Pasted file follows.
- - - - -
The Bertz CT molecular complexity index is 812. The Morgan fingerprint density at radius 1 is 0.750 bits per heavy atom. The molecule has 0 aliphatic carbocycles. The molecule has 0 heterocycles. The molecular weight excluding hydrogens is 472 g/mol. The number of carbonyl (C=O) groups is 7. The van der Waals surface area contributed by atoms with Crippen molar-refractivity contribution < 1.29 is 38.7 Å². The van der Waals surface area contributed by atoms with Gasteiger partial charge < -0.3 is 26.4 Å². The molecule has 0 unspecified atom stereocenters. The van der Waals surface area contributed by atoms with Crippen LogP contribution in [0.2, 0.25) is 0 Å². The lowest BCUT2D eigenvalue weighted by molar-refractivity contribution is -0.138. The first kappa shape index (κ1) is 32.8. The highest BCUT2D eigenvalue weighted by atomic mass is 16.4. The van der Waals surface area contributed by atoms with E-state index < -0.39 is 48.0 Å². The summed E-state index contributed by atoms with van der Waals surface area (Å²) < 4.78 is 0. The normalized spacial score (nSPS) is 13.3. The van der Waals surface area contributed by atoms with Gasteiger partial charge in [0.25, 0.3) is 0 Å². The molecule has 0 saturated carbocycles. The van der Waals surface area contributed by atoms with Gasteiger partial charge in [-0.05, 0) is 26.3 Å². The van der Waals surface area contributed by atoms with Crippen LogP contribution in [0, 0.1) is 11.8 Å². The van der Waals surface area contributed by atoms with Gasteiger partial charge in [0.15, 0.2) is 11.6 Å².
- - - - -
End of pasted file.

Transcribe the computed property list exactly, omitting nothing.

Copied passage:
The Bertz CT molecular complexity index is 812. The Morgan fingerprint density at radius 1 is 0.750 bits per heavy atom. The molecule has 0 aliphatic carbocycles. The molecule has 0 heterocycles. The molecular weight excluding hydrogens is 472 g/mol. The number of carbonyl (C=O) groups is 7. The van der Waals surface area contributed by atoms with Crippen molar-refractivity contribution < 1.29 is 38.7 Å². The van der Waals surface area contributed by atoms with Gasteiger partial charge < -0.3 is 26.4 Å². The molecule has 0 unspecified atom stereocenters. The van der Waals surface area contributed by atoms with Crippen LogP contribution in [0.2, 0.25) is 0 Å². The lowest BCUT2D eigenvalue weighted by molar-refractivity contribution is -0.138. The first kappa shape index (κ1) is 32.8. The highest BCUT2D eigenvalue weighted by atomic mass is 16.4. The van der Waals surface area contributed by atoms with E-state index < -0.39 is 48.0 Å². The summed E-state index contributed by atoms with van der Waals surface area (Å²) < 4.78 is 0. The normalized spacial score (nSPS) is 13.3. The van der Waals surface area contributed by atoms with Gasteiger partial charge in [0.25, 0.3) is 0 Å². The molecule has 0 saturated carbocycles. The van der Waals surface area contributed by atoms with Gasteiger partial charge in [-0.05, 0) is 26.3 Å². The van der Waals surface area contributed by atoms with Crippen LogP contribution in [0, 0.1) is 11.8 Å². The van der Waals surface area contributed by atoms with Gasteiger partial charge in [0.15, 0.2) is 11.6 Å².